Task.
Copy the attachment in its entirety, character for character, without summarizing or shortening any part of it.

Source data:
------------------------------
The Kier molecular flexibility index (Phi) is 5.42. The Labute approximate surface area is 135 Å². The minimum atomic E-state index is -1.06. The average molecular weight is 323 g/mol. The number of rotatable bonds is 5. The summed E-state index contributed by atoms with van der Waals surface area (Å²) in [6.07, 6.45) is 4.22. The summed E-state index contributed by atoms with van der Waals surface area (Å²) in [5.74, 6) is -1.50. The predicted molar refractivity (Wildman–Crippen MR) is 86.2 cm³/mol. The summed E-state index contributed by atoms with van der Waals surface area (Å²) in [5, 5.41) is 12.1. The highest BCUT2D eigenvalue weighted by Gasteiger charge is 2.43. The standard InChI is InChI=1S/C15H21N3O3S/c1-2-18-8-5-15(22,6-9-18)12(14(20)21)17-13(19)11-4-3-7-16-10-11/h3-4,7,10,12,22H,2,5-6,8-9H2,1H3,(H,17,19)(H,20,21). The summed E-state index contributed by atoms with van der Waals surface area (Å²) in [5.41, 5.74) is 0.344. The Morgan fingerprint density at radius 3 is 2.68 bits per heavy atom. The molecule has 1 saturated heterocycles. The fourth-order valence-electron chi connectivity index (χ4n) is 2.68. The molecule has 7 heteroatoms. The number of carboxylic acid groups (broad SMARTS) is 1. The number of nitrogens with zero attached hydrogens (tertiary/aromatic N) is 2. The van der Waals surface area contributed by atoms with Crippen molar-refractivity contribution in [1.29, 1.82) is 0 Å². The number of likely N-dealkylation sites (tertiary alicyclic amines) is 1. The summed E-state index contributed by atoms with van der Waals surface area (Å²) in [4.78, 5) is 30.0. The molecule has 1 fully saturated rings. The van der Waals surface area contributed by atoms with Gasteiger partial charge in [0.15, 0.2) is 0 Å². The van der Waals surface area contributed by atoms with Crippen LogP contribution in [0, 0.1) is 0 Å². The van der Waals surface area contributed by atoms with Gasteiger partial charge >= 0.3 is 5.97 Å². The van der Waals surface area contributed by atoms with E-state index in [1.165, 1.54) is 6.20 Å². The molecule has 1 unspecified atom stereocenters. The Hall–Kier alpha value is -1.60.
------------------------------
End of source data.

The Kier molecular flexibility index (Phi) is 5.42. The Labute approximate surface area is 135 Å². The minimum atomic E-state index is -1.06. The average molecular weight is 323 g/mol. The number of rotatable bonds is 5. The summed E-state index contributed by atoms with van der Waals surface area (Å²) in [6.07, 6.45) is 4.22. The summed E-state index contributed by atoms with van der Waals surface area (Å²) in [5.74, 6) is -1.50. The predicted molar refractivity (Wildman–Crippen MR) is 86.2 cm³/mol. The summed E-state index contributed by atoms with van der Waals surface area (Å²) in [5, 5.41) is 12.1. The highest BCUT2D eigenvalue weighted by Gasteiger charge is 2.43. The standard InChI is InChI=1S/C15H21N3O3S/c1-2-18-8-5-15(22,6-9-18)12(14(20)21)17-13(19)11-4-3-7-16-10-11/h3-4,7,10,12,22H,2,5-6,8-9H2,1H3,(H,17,19)(H,20,21). The summed E-state index contributed by atoms with van der Waals surface area (Å²) in [5.41, 5.74) is 0.344. The Morgan fingerprint density at radius 3 is 2.68 bits per heavy atom. The molecule has 1 saturated heterocycles. The fourth-order valence-electron chi connectivity index (χ4n) is 2.68. The molecule has 7 heteroatoms. The number of carboxylic acid groups (broad SMARTS) is 1. The number of nitrogens with zero attached hydrogens (tertiary/aromatic N) is 2. The van der Waals surface area contributed by atoms with Crippen molar-refractivity contribution in [1.29, 1.82) is 0 Å². The number of likely N-dealkylation sites (tertiary alicyclic amines) is 1. The summed E-state index contributed by atoms with van der Waals surface area (Å²) in [4.78, 5) is 30.0. The molecule has 1 fully saturated rings. The van der Waals surface area contributed by atoms with Gasteiger partial charge in [0.15, 0.2) is 0 Å². The van der Waals surface area contributed by atoms with Crippen LogP contribution in [0, 0.1) is 0 Å². The van der Waals surface area contributed by atoms with Gasteiger partial charge >= 0.3 is 5.97 Å². The van der Waals surface area contributed by atoms with E-state index in [1.165, 1.54) is 6.20 Å². The molecule has 1 unspecified atom stereocenters. The Hall–Kier alpha value is -1.60.